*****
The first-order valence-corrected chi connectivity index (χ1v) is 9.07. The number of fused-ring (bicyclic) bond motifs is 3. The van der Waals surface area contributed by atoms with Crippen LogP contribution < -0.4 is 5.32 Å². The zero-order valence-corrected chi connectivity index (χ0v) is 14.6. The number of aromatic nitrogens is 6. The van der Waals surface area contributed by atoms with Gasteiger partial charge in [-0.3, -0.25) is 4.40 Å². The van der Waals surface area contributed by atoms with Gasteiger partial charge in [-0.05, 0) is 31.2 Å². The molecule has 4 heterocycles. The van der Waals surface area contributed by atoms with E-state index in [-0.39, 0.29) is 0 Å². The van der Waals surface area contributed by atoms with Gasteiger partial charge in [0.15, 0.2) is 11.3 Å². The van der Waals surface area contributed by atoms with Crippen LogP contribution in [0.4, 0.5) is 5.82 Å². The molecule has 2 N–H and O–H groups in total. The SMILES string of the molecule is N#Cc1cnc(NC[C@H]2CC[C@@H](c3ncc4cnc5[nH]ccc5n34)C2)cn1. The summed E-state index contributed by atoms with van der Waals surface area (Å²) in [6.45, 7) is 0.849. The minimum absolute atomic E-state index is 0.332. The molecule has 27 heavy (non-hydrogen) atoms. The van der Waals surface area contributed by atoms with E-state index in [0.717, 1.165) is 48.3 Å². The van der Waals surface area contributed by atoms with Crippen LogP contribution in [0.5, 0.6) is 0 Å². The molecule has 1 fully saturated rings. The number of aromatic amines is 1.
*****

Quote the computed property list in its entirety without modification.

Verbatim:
The first-order valence-corrected chi connectivity index (χ1v) is 9.07. The number of fused-ring (bicyclic) bond motifs is 3. The van der Waals surface area contributed by atoms with Crippen LogP contribution < -0.4 is 5.32 Å². The zero-order valence-corrected chi connectivity index (χ0v) is 14.6. The number of aromatic nitrogens is 6. The van der Waals surface area contributed by atoms with Gasteiger partial charge in [-0.3, -0.25) is 4.40 Å². The van der Waals surface area contributed by atoms with Gasteiger partial charge in [-0.05, 0) is 31.2 Å². The molecule has 4 heterocycles. The van der Waals surface area contributed by atoms with E-state index in [-0.39, 0.29) is 0 Å². The van der Waals surface area contributed by atoms with Gasteiger partial charge in [0.15, 0.2) is 11.3 Å². The van der Waals surface area contributed by atoms with Crippen LogP contribution in [0.4, 0.5) is 5.82 Å². The molecule has 2 N–H and O–H groups in total. The SMILES string of the molecule is N#Cc1cnc(NC[C@H]2CC[C@@H](c3ncc4cnc5[nH]ccc5n34)C2)cn1. The summed E-state index contributed by atoms with van der Waals surface area (Å²) in [6.45, 7) is 0.849. The minimum absolute atomic E-state index is 0.332. The molecule has 27 heavy (non-hydrogen) atoms. The van der Waals surface area contributed by atoms with E-state index in [0.717, 1.165) is 48.3 Å². The van der Waals surface area contributed by atoms with Crippen LogP contribution in [0.5, 0.6) is 0 Å². The molecule has 1 fully saturated rings. The number of aromatic amines is 1.